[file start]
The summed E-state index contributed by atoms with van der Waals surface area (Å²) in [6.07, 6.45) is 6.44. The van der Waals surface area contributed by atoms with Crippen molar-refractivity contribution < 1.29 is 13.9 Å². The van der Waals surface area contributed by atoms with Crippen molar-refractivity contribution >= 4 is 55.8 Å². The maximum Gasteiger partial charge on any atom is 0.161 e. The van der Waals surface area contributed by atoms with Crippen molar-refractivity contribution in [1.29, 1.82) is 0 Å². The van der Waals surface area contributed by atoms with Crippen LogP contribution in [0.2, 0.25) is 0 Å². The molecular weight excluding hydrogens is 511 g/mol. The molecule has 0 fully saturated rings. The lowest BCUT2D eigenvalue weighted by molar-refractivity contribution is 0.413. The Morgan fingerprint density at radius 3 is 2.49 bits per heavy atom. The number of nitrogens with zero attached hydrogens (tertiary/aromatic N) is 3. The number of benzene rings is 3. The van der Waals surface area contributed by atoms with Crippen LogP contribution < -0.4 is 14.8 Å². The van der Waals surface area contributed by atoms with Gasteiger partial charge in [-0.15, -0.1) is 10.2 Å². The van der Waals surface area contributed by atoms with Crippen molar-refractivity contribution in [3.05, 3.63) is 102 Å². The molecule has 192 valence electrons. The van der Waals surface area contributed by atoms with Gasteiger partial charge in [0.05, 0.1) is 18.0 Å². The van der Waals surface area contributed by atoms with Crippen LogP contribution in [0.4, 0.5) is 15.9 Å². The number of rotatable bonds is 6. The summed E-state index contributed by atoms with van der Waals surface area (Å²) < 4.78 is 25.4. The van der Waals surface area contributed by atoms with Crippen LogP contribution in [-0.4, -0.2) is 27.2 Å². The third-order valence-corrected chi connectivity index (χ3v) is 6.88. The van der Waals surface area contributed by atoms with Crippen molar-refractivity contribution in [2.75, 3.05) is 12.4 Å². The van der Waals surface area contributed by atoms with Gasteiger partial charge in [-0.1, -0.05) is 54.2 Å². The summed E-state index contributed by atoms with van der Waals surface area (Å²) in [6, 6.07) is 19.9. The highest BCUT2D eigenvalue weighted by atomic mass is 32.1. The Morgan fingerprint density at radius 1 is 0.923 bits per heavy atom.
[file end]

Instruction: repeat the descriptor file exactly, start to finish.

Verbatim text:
The summed E-state index contributed by atoms with van der Waals surface area (Å²) in [6.07, 6.45) is 6.44. The van der Waals surface area contributed by atoms with Crippen molar-refractivity contribution < 1.29 is 13.9 Å². The van der Waals surface area contributed by atoms with Crippen molar-refractivity contribution >= 4 is 55.8 Å². The maximum Gasteiger partial charge on any atom is 0.161 e. The van der Waals surface area contributed by atoms with Crippen molar-refractivity contribution in [1.29, 1.82) is 0 Å². The van der Waals surface area contributed by atoms with Crippen LogP contribution in [0.2, 0.25) is 0 Å². The molecular weight excluding hydrogens is 511 g/mol. The molecule has 0 fully saturated rings. The lowest BCUT2D eigenvalue weighted by molar-refractivity contribution is 0.413. The Morgan fingerprint density at radius 3 is 2.49 bits per heavy atom. The number of nitrogens with zero attached hydrogens (tertiary/aromatic N) is 3. The number of benzene rings is 3. The van der Waals surface area contributed by atoms with Crippen LogP contribution < -0.4 is 14.8 Å². The van der Waals surface area contributed by atoms with Gasteiger partial charge in [-0.15, -0.1) is 10.2 Å². The van der Waals surface area contributed by atoms with Crippen molar-refractivity contribution in [3.05, 3.63) is 102 Å². The molecule has 192 valence electrons. The van der Waals surface area contributed by atoms with Gasteiger partial charge in [0.05, 0.1) is 18.0 Å². The van der Waals surface area contributed by atoms with Crippen LogP contribution in [0.4, 0.5) is 15.9 Å². The number of rotatable bonds is 6. The summed E-state index contributed by atoms with van der Waals surface area (Å²) < 4.78 is 25.4. The van der Waals surface area contributed by atoms with Crippen LogP contribution in [-0.4, -0.2) is 27.2 Å². The third-order valence-corrected chi connectivity index (χ3v) is 6.88. The van der Waals surface area contributed by atoms with Crippen molar-refractivity contribution in [2.75, 3.05) is 12.4 Å². The van der Waals surface area contributed by atoms with Gasteiger partial charge in [-0.1, -0.05) is 54.2 Å². The summed E-state index contributed by atoms with van der Waals surface area (Å²) in [6, 6.07) is 19.9. The highest BCUT2D eigenvalue weighted by atomic mass is 32.1. The Morgan fingerprint density at radius 1 is 0.923 bits per heavy atom.